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American-indian Language

American-indian Language =====

American-indian Language

Even though many of these Native languages have disappeared now, many are still spoken. When the last speaker of a language passes away, the language is gone forever. Native communities are working hard to keep Native languages alive. A few tribes have been able revive lost languages using books and articles written in the past about their languages.

During World War II, seventeen Comanches served as Code Talkers. The Comanche people call themselves the Nʉmʉnʉʉ. Nʉmʉ Tekwapʉha is the Comanche term for the Comanche language. Today, Comanches value their linguistic heritage even though the language is not spoken by all tribal members. The tribe has created language and cultural preservation programs that have produced numerous language instructional materials, including those that you can listen to here.

Over a thousand indigenous languages are spoken by the Indigenous peoples of the Americas. These languages cannot all be demonstrated to be related to each other and are classified into a hundred or so language families (including a large number of language isolates), as well as a number of extinct languages that are unclassified because of a lack of data.

Many proposals have been made to relate some or all of these languages to each other, with varying degrees of success. The most widely reported is Joseph Greenberg's Amerind hypothesis,[1] which, however, nearly all specialists reject because of severe methodological flaws; spurious data; and a failure to distinguish cognation, contact, and coincidence.[2]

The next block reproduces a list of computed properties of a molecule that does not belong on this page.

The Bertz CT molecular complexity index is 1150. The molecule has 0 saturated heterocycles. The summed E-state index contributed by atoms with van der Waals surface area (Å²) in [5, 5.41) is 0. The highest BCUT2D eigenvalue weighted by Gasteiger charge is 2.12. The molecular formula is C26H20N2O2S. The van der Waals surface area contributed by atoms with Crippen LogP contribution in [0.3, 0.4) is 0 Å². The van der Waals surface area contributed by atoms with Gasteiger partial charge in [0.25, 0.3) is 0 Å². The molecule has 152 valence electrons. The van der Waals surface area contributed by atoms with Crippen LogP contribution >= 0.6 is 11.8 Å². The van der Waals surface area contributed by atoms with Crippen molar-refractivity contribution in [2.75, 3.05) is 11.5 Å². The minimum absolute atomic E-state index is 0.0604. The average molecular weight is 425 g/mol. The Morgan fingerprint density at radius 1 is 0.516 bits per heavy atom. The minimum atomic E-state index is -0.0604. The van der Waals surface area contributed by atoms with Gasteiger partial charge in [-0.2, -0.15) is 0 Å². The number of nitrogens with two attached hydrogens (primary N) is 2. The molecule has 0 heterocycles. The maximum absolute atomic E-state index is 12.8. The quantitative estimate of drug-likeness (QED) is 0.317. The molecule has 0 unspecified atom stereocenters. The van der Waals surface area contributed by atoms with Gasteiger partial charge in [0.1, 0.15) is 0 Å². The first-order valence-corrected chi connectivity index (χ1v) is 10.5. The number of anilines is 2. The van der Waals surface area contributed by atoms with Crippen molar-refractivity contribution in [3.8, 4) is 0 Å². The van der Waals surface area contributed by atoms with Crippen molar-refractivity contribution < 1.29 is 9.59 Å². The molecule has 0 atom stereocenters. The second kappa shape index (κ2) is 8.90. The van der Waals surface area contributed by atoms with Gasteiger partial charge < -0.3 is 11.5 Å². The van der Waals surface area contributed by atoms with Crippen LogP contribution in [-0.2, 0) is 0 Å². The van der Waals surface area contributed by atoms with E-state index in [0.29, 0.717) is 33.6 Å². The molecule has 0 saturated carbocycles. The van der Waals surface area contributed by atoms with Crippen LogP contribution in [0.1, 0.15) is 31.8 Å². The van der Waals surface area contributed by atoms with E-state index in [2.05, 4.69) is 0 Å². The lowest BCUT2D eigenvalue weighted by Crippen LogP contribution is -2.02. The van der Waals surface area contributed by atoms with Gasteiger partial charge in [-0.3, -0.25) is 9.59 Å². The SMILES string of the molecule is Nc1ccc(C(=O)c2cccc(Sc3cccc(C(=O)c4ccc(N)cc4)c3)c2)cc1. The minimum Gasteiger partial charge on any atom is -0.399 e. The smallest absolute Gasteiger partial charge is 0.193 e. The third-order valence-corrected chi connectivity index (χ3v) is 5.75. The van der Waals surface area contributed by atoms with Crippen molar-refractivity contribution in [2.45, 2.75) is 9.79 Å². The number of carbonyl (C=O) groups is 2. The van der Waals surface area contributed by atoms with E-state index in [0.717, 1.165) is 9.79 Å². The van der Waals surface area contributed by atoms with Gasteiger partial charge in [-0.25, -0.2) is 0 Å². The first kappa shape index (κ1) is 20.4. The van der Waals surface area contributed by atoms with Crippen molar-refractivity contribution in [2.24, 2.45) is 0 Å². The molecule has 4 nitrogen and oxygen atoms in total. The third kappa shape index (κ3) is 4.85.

Over a thousand known languages were spoken by various peoples in North and South America prior to their first contact with Europeans. These encounters occurred between the beginning of the 11th century (with the Nordic settlement of Greenland and failed efforts in Newfoundland and Labrador) and the end of the 15th century (the voyages of Christopher Columbus). Several Indigenous cultures of the Americas had also developed their own writing systems,[7] the best known being the Maya script.[8] The Indigenous languages of the Americas had widely varying demographics, from the Quechuan languages, Aymara, Guarani, and Nahuatl, which had millions of active speakers, to many languages with only several hundred speakers. After pre-Columbian times, several Indigenous creole languages developed in the Americas, based on European, Indigenous and African languages.

The Europeans also suppressed use of Indigenous languages, establishing their own languages for official communications, destroying texts in other languages, and insisting that Indigenous people learn European languages in schools. As a result, Indigenous languages suffered from cultural suppression and loss of speakers. By the 18th and 19th centuries, Spanish, English, Portuguese, French, and Dutch, brought to the Americas by European settlers and administrators, had become the official or national languages of modern nation-states of the Americas.

Many Indigenous languages have become critically endangered, but others are vigorous and part of daily life for millions of people. Several Indigenous languages have been given official status in the countries where they occur, such as Guaraní in Paraguay. In other cases official status is limited to certain regions where the languages are most spoken. Although sometimes enshrined in constitutions as official, the languages may be used infrequently in de facto official use. Examples are Quechua in Peru and Aymara in Bolivia, where in practice, Spanish is dominant in all formal contexts.

In the North American Arctic region, Greenland in 2009 adopted Kalaallisut[10] as its sole official language. In the United States, the Navajo language is the most spoken Native American language, with more than 200,000 speakers in the Southwestern United States. The US Marine Corps recruited Navajo men, who were established as code talkers during World War II.

Roger Blench (2008) has advocated the theory of multip


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